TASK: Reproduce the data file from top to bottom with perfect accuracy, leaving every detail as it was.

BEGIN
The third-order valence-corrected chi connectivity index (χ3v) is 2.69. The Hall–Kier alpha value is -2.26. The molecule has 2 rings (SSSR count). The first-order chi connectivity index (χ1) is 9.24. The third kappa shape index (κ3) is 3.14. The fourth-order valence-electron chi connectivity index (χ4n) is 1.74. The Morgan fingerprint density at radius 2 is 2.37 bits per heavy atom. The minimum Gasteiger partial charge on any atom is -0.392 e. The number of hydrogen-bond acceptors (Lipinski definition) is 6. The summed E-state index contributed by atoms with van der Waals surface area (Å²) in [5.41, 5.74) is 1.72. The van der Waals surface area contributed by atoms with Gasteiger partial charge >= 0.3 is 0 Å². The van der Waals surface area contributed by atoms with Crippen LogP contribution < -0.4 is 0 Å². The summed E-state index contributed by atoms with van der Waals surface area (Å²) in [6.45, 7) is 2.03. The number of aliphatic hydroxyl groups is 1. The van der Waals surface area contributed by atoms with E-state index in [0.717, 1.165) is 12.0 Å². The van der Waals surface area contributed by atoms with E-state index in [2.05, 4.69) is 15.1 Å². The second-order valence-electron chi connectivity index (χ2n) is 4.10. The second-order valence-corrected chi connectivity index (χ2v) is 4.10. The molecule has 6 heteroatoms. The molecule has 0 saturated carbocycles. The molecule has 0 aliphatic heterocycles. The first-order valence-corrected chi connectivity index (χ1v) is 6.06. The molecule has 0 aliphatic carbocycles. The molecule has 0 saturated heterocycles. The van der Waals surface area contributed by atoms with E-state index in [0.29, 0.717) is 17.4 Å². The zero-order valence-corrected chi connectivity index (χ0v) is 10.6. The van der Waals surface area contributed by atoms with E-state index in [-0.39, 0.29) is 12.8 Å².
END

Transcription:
The third-order valence-corrected chi connectivity index (χ3v) is 2.69. The Hall–Kier alpha value is -2.26. The molecule has 2 rings (SSSR count). The first-order chi connectivity index (χ1) is 9.24. The third kappa shape index (κ3) is 3.14. The fourth-order valence-electron chi connectivity index (χ4n) is 1.74. The Morgan fingerprint density at radius 2 is 2.37 bits per heavy atom. The minimum Gasteiger partial charge on any atom is -0.392 e. The number of hydrogen-bond acceptors (Lipinski definition) is 6. The summed E-state index contributed by atoms with van der Waals surface area (Å²) in [5.41, 5.74) is 1.72. The van der Waals surface area contributed by atoms with Gasteiger partial charge >= 0.3 is 0 Å². The van der Waals surface area contributed by atoms with Crippen LogP contribution < -0.4 is 0 Å². The summed E-state index contributed by atoms with van der Waals surface area (Å²) in [6.45, 7) is 2.03. The number of aliphatic hydroxyl groups is 1. The van der Waals surface area contributed by atoms with E-state index in [0.717, 1.165) is 12.0 Å². The van der Waals surface area contributed by atoms with E-state index in [2.05, 4.69) is 15.1 Å². The second-order valence-electron chi connectivity index (χ2n) is 4.10. The second-order valence-corrected chi connectivity index (χ2v) is 4.10. The molecule has 6 heteroatoms. The molecule has 0 saturated carbocycles. The molecule has 0 aliphatic heterocycles. The first-order valence-corrected chi connectivity index (χ1v) is 6.06. The molecule has 0 aliphatic carbocycles. The molecule has 0 saturated heterocycles. The van der Waals surface area contributed by atoms with E-state index in [0.29, 0.717) is 17.4 Å². The zero-order valence-corrected chi connectivity index (χ0v) is 10.6. The van der Waals surface area contributed by atoms with E-state index in [-0.39, 0.29) is 12.8 Å².